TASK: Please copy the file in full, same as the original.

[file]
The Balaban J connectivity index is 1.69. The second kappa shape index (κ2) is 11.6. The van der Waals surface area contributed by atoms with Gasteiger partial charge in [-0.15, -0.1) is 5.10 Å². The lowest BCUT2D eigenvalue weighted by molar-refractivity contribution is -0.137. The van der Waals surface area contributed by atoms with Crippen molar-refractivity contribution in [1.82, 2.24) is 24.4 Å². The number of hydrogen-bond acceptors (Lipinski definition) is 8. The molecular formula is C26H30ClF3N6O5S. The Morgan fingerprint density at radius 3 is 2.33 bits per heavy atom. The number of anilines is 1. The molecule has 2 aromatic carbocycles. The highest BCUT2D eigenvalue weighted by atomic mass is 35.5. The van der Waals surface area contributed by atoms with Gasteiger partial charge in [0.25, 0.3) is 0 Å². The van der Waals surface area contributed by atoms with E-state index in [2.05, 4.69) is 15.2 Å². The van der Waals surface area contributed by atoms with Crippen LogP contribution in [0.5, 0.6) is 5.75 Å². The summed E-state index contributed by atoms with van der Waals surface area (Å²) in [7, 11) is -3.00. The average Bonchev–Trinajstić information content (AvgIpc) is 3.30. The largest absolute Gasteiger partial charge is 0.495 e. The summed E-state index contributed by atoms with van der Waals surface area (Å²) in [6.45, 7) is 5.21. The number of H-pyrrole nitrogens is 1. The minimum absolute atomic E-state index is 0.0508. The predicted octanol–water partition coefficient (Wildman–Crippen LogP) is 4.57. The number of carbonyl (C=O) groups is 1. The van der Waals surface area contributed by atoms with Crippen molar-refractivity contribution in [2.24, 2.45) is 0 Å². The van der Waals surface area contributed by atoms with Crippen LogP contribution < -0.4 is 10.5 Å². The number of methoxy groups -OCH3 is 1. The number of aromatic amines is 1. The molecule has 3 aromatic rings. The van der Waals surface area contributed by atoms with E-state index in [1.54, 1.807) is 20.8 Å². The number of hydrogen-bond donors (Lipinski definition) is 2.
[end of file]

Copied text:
The Balaban J connectivity index is 1.69. The second kappa shape index (κ2) is 11.6. The van der Waals surface area contributed by atoms with Gasteiger partial charge in [-0.15, -0.1) is 5.10 Å². The lowest BCUT2D eigenvalue weighted by molar-refractivity contribution is -0.137. The van der Waals surface area contributed by atoms with Crippen molar-refractivity contribution in [1.82, 2.24) is 24.4 Å². The number of hydrogen-bond acceptors (Lipinski definition) is 8. The molecular formula is C26H30ClF3N6O5S. The Morgan fingerprint density at radius 3 is 2.33 bits per heavy atom. The number of anilines is 1. The molecule has 2 aromatic carbocycles. The highest BCUT2D eigenvalue weighted by atomic mass is 35.5. The van der Waals surface area contributed by atoms with Gasteiger partial charge in [0.25, 0.3) is 0 Å². The van der Waals surface area contributed by atoms with E-state index in [2.05, 4.69) is 15.2 Å². The van der Waals surface area contributed by atoms with Crippen LogP contribution in [0.5, 0.6) is 5.75 Å². The summed E-state index contributed by atoms with van der Waals surface area (Å²) in [7, 11) is -3.00. The average Bonchev–Trinajstić information content (AvgIpc) is 3.30. The largest absolute Gasteiger partial charge is 0.495 e. The summed E-state index contributed by atoms with van der Waals surface area (Å²) in [6.45, 7) is 5.21. The number of H-pyrrole nitrogens is 1. The minimum absolute atomic E-state index is 0.0508. The predicted octanol–water partition coefficient (Wildman–Crippen LogP) is 4.57. The number of carbonyl (C=O) groups is 1. The van der Waals surface area contributed by atoms with Crippen molar-refractivity contribution in [2.24, 2.45) is 0 Å². The van der Waals surface area contributed by atoms with Crippen LogP contribution < -0.4 is 10.5 Å². The number of methoxy groups -OCH3 is 1. The number of aromatic amines is 1. The molecule has 3 aromatic rings. The van der Waals surface area contributed by atoms with E-state index in [1.54, 1.807) is 20.8 Å². The number of hydrogen-bond donors (Lipinski definition) is 2.